The blind men come up to the elephant and one of them finds a tail, "The elephant is like a rope," this person says; and another finds a fat leg, "The elephant is like a tree," and a third finds the trunk, "The elephant is a hose," but if they hadn't already experienced a rope, a tree, and a hose, then what would they find? A Ponge from another planet might recognise other qualities in bread. Christina Stead starts The Man Who Loved Children on a specific street, with a specific house, "Tohoga House, their home," and everything she finds from there onwards, is the book. Perhaps each book is a long search. Mervyn Peake goes to a building of his own, larger than Stead's, almost blank at first, a wall and houses outside the wall, and he discovers everything in that one focussed area of land, not walking through it with the personal and monodirected tone of Ponge, but sensing it multipronged through characters, using them to feel the castle as if they were several tentacles. Mr Flay enters the Kitchens to watch Swelter and the author witnesses the Kitchens; one of the Twins walks through a room and he follows her and voila, the room is exposed to him, here are its details. His voice reaches around like a curious octopus, touching here and there. How many rooms does the reader never see because no character visits them?
Peake was grabbed by an octopus once off the island of Sark, or this is what he told his friend Gordon (or Goaty) Smith in a letter, and he had to beat it to death; in Hugo's Toilers of the Sea the hero in similar straits slices the animal's head off. "He had plunged the blade of his knife into the flat slimy substance, and by a rapid movement, like the flourish of a whip in the air, describing a circle round the two eyes, he wrenched the head off as a man would draw a tooth." Parts of Hugo could make prose poems if you picked them out of his novels, for instance, this description of the sea, also from Toilers:
The indivisible cannot be broken up into compartments. There is no intervening wall between one wave and another. The Channel Islands feel impulses coming from the Cape of Good Hope. Shipping throughout the world is confronting a single monster. The whole of the sea is one hydra. The waves cover the sea with a kind of fish's skin. The Ocean is Ceto. On this unity swoops down the innumerable.
This stolen poem works in strong declarations, certain things are so, and other things cannot be treated in that way, but a word like "indivisible" is precisely ineffable and "Ceto" and "hydra" are mythical -- he is declaring the unprovable, he is declaring the air. Then there is a closing mystery and a new idea. What is "the innumerable"?* Then silence after the mystery. There is a tussle between the power of the language to say and its power to mean. It says what it says very directly, but it means what it means very obliquely. And the same goes for Peake's Groan which is not in favour of the aristocracy but not against it either, which is Dickensian but not, which reflects the England of his day but doesn't, and Steerpike is Hitler but he isn't, and the Rituals are army regulations but they're not, and the author, using passionate and heightened language, posits a dry static society that damages its inhabitants, yet places the book's only egalitarian statement between the lips of a selfish arsonist. The book ends with the baby Titus "enter[ing] his stronghold" after an act of symbolic rebellion (it can't be anything other than symbolic, the baby is a baby, we recognise the rebellion, he can't) which the author regards as a kind of mystic heroism, but the stronghold, to which he comes surrounded by triumphant language, is a prison, antithetical to his humanity. It will not, like a stronghold, protect him from harm. It will do the harm. It will warp him. He comes to his triumphant mutilation.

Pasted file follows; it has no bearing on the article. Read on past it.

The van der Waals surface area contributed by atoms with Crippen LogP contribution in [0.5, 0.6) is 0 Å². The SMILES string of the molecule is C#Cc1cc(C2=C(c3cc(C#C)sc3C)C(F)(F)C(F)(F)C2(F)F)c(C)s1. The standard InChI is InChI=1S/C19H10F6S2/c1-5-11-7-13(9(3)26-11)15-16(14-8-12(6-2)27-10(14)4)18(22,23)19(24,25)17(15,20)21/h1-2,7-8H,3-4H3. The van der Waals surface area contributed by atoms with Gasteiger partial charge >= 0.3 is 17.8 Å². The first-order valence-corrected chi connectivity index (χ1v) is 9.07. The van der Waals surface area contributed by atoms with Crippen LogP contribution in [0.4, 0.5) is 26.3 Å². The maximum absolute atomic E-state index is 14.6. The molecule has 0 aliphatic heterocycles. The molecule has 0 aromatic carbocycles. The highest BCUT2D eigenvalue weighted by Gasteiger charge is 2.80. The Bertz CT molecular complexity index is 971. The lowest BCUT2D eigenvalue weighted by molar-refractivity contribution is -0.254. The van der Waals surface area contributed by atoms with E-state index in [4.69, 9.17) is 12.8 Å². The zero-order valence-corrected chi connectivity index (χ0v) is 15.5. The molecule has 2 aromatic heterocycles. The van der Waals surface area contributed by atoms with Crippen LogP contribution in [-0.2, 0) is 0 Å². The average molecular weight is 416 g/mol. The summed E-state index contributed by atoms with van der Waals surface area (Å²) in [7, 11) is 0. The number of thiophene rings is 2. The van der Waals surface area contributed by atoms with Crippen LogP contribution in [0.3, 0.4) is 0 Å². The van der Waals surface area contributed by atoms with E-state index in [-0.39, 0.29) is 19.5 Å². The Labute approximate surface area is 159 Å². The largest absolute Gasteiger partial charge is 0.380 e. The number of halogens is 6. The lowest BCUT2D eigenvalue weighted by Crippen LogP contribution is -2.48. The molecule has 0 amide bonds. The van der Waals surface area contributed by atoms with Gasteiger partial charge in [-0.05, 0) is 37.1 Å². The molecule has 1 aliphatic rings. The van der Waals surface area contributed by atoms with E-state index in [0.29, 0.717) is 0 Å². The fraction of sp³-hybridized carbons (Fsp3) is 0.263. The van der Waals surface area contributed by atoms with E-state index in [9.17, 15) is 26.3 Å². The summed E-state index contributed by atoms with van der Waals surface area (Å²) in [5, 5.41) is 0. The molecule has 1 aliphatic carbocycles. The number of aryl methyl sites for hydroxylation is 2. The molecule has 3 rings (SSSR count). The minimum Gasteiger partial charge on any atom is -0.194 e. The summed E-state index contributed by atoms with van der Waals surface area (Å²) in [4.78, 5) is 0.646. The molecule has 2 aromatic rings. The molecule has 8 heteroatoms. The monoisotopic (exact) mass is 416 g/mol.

There is another tension in the books. The readers, if they love Peake, love the castle and the society of the castle, and depend on this society to produce and to frame the characters that they also love. These characters are different expressions of isolation. Fuchsia isolates herself in her attic, Swelter isolates himself eminently above a crowd, Gertrude can remove herself from any conversation by addressing a raven, Prunesquallor separates himself from his sister by chattering, and so on, and so on, or to a cat, and so on. Each one of them is a machine that manipulates isolation (and an experiment in isolation management), and they reveal themselves to us by their methods; by their methods we know them. Castle society makes isolation essential; it also makes it possible. If we love the books then the castle is the heart of everything we love. And the hero wants to take us away from it. The hero, the person we're supposed to be supporting, if we support anybody -- he is our enemy, and we are his.
* It's not a mystery in the book. He means "the wind." James Hogarth translated. Malcolm Yorke mentions Peake's letter to Gordon Smith in his Peake biography, Mine Eyes Mint Gold.